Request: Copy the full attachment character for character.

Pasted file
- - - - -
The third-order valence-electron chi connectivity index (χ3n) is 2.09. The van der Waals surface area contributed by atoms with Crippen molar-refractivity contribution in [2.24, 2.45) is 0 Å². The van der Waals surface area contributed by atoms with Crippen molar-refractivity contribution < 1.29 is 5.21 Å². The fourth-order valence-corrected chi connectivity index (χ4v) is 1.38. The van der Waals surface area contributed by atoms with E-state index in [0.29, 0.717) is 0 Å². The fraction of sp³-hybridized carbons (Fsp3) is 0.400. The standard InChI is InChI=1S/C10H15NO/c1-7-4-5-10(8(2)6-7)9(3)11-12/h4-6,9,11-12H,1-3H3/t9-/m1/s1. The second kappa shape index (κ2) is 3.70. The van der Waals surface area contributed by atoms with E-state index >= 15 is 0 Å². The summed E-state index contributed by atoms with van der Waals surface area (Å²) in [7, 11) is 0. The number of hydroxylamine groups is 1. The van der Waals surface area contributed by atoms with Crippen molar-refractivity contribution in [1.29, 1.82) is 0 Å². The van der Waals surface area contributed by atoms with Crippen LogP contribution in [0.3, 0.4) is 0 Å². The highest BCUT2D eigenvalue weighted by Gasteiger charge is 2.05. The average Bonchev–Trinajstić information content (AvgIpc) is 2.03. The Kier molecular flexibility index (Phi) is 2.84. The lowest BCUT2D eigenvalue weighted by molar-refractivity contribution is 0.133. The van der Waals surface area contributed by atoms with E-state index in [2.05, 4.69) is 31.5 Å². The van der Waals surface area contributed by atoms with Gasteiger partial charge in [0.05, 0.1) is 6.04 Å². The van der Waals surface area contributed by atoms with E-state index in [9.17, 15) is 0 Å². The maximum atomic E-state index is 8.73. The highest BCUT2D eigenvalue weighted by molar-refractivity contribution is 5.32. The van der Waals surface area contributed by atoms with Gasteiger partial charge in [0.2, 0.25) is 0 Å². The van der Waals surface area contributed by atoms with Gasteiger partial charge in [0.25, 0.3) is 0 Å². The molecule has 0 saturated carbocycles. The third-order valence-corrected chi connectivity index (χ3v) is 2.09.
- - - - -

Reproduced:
The third-order valence-electron chi connectivity index (χ3n) is 2.09. The van der Waals surface area contributed by atoms with Crippen molar-refractivity contribution in [2.24, 2.45) is 0 Å². The van der Waals surface area contributed by atoms with Crippen molar-refractivity contribution < 1.29 is 5.21 Å². The fourth-order valence-corrected chi connectivity index (χ4v) is 1.38. The van der Waals surface area contributed by atoms with E-state index in [0.29, 0.717) is 0 Å². The fraction of sp³-hybridized carbons (Fsp3) is 0.400. The standard InChI is InChI=1S/C10H15NO/c1-7-4-5-10(8(2)6-7)9(3)11-12/h4-6,9,11-12H,1-3H3/t9-/m1/s1. The second kappa shape index (κ2) is 3.70. The van der Waals surface area contributed by atoms with E-state index >= 15 is 0 Å². The summed E-state index contributed by atoms with van der Waals surface area (Å²) in [7, 11) is 0. The number of hydroxylamine groups is 1. The van der Waals surface area contributed by atoms with Crippen molar-refractivity contribution in [1.29, 1.82) is 0 Å². The van der Waals surface area contributed by atoms with Crippen LogP contribution in [0.3, 0.4) is 0 Å². The highest BCUT2D eigenvalue weighted by Gasteiger charge is 2.05. The average Bonchev–Trinajstić information content (AvgIpc) is 2.03. The Kier molecular flexibility index (Phi) is 2.84. The lowest BCUT2D eigenvalue weighted by molar-refractivity contribution is 0.133. The van der Waals surface area contributed by atoms with E-state index in [2.05, 4.69) is 31.5 Å². The van der Waals surface area contributed by atoms with Gasteiger partial charge in [0.05, 0.1) is 6.04 Å². The van der Waals surface area contributed by atoms with E-state index in [9.17, 15) is 0 Å². The maximum atomic E-state index is 8.73. The highest BCUT2D eigenvalue weighted by molar-refractivity contribution is 5.32. The van der Waals surface area contributed by atoms with Gasteiger partial charge in [0.2, 0.25) is 0 Å². The van der Waals surface area contributed by atoms with Gasteiger partial charge in [0.25, 0.3) is 0 Å². The molecule has 0 saturated carbocycles. The third-order valence-corrected chi connectivity index (χ3v) is 2.09.